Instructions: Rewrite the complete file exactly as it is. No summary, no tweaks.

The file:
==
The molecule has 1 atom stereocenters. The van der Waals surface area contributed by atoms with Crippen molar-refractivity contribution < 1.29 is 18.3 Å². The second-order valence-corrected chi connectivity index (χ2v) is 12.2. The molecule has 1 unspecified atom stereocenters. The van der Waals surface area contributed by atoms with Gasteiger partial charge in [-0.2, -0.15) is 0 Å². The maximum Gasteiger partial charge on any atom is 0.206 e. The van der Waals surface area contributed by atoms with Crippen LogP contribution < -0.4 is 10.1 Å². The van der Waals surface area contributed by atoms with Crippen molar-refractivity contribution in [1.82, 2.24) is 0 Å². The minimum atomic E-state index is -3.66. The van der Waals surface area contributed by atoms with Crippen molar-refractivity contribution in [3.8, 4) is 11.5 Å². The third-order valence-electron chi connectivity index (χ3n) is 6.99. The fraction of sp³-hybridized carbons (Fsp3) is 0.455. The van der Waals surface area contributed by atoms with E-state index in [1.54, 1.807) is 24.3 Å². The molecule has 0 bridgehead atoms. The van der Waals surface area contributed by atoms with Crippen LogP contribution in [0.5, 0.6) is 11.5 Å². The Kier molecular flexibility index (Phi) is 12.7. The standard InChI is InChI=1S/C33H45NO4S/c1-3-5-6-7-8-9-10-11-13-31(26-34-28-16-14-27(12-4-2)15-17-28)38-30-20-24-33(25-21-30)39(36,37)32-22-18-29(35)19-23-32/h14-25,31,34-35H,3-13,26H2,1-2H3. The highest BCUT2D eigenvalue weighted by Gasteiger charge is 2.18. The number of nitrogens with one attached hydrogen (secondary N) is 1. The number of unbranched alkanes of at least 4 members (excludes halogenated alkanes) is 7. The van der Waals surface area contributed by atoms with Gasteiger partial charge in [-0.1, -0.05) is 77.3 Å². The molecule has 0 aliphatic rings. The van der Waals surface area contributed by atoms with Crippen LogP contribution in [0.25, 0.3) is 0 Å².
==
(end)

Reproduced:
The molecule has 1 atom stereocenters. The van der Waals surface area contributed by atoms with Crippen molar-refractivity contribution < 1.29 is 18.3 Å². The second-order valence-corrected chi connectivity index (χ2v) is 12.2. The molecule has 1 unspecified atom stereocenters. The van der Waals surface area contributed by atoms with Gasteiger partial charge in [-0.2, -0.15) is 0 Å². The maximum Gasteiger partial charge on any atom is 0.206 e. The van der Waals surface area contributed by atoms with Crippen LogP contribution < -0.4 is 10.1 Å². The van der Waals surface area contributed by atoms with Crippen molar-refractivity contribution in [1.82, 2.24) is 0 Å². The minimum atomic E-state index is -3.66. The van der Waals surface area contributed by atoms with Crippen molar-refractivity contribution in [3.8, 4) is 11.5 Å². The third-order valence-electron chi connectivity index (χ3n) is 6.99. The fraction of sp³-hybridized carbons (Fsp3) is 0.455. The van der Waals surface area contributed by atoms with E-state index in [1.54, 1.807) is 24.3 Å². The molecule has 0 bridgehead atoms. The van der Waals surface area contributed by atoms with Crippen LogP contribution in [0.5, 0.6) is 11.5 Å². The Kier molecular flexibility index (Phi) is 12.7. The standard InChI is InChI=1S/C33H45NO4S/c1-3-5-6-7-8-9-10-11-13-31(26-34-28-16-14-27(12-4-2)15-17-28)38-30-20-24-33(25-21-30)39(36,37)32-22-18-29(35)19-23-32/h14-25,31,34-35H,3-13,26H2,1-2H3. The highest BCUT2D eigenvalue weighted by Gasteiger charge is 2.18. The number of nitrogens with one attached hydrogen (secondary N) is 1. The number of unbranched alkanes of at least 4 members (excludes halogenated alkanes) is 7. The van der Waals surface area contributed by atoms with Gasteiger partial charge in [-0.1, -0.05) is 77.3 Å². The molecule has 0 aliphatic rings. The van der Waals surface area contributed by atoms with Crippen LogP contribution in [0.25, 0.3) is 0 Å².